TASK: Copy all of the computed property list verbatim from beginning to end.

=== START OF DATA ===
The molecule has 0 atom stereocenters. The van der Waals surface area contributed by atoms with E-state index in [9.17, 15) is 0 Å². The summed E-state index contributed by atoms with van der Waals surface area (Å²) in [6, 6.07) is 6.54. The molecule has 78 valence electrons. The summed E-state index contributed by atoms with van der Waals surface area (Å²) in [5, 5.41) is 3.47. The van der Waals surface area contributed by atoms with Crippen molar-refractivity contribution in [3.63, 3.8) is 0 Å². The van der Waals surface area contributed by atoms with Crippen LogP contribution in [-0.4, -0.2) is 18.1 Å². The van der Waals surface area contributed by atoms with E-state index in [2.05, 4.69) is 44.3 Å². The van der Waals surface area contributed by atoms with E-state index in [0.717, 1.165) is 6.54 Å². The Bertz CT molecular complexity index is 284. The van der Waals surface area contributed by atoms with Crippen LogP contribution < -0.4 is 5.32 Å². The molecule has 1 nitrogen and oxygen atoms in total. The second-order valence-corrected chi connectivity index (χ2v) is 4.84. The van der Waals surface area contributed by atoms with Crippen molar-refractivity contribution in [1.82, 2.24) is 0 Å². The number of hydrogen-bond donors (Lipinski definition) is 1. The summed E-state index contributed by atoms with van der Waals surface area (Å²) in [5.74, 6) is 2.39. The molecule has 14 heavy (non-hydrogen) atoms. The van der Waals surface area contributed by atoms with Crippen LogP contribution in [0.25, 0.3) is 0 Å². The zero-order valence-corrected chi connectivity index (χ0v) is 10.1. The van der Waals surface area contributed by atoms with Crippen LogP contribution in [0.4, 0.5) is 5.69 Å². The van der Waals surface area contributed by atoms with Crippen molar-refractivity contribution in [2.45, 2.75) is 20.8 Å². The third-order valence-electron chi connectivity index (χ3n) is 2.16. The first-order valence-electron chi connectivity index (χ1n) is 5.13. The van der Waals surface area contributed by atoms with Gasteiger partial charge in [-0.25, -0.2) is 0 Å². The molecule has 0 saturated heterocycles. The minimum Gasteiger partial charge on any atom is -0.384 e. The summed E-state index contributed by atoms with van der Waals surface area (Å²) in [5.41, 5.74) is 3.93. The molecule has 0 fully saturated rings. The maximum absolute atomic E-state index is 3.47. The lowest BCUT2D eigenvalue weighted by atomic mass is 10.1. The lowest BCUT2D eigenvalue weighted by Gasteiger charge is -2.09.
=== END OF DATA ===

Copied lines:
The molecule has 0 atom stereocenters. The van der Waals surface area contributed by atoms with E-state index in [9.17, 15) is 0 Å². The summed E-state index contributed by atoms with van der Waals surface area (Å²) in [6, 6.07) is 6.54. The molecule has 78 valence electrons. The summed E-state index contributed by atoms with van der Waals surface area (Å²) in [5, 5.41) is 3.47. The van der Waals surface area contributed by atoms with Crippen molar-refractivity contribution in [3.63, 3.8) is 0 Å². The van der Waals surface area contributed by atoms with Crippen LogP contribution in [-0.4, -0.2) is 18.1 Å². The van der Waals surface area contributed by atoms with E-state index in [2.05, 4.69) is 44.3 Å². The van der Waals surface area contributed by atoms with E-state index in [0.717, 1.165) is 6.54 Å². The Bertz CT molecular complexity index is 284. The van der Waals surface area contributed by atoms with Crippen LogP contribution < -0.4 is 5.32 Å². The molecule has 1 nitrogen and oxygen atoms in total. The second-order valence-corrected chi connectivity index (χ2v) is 4.84. The van der Waals surface area contributed by atoms with Crippen molar-refractivity contribution in [1.82, 2.24) is 0 Å². The number of hydrogen-bond donors (Lipinski definition) is 1. The summed E-state index contributed by atoms with van der Waals surface area (Å²) in [5.74, 6) is 2.39. The molecule has 14 heavy (non-hydrogen) atoms. The van der Waals surface area contributed by atoms with Crippen LogP contribution in [0.25, 0.3) is 0 Å². The zero-order valence-corrected chi connectivity index (χ0v) is 10.1. The van der Waals surface area contributed by atoms with Crippen LogP contribution in [0.4, 0.5) is 5.69 Å². The van der Waals surface area contributed by atoms with Crippen molar-refractivity contribution in [2.45, 2.75) is 20.8 Å². The third-order valence-electron chi connectivity index (χ3n) is 2.16. The first-order valence-electron chi connectivity index (χ1n) is 5.13. The van der Waals surface area contributed by atoms with Gasteiger partial charge in [-0.25, -0.2) is 0 Å². The molecule has 0 saturated heterocycles. The minimum Gasteiger partial charge on any atom is -0.384 e. The summed E-state index contributed by atoms with van der Waals surface area (Å²) in [5.41, 5.74) is 3.93. The molecule has 0 fully saturated rings. The maximum absolute atomic E-state index is 3.47. The lowest BCUT2D eigenvalue weighted by atomic mass is 10.1. The lowest BCUT2D eigenvalue weighted by Gasteiger charge is -2.09.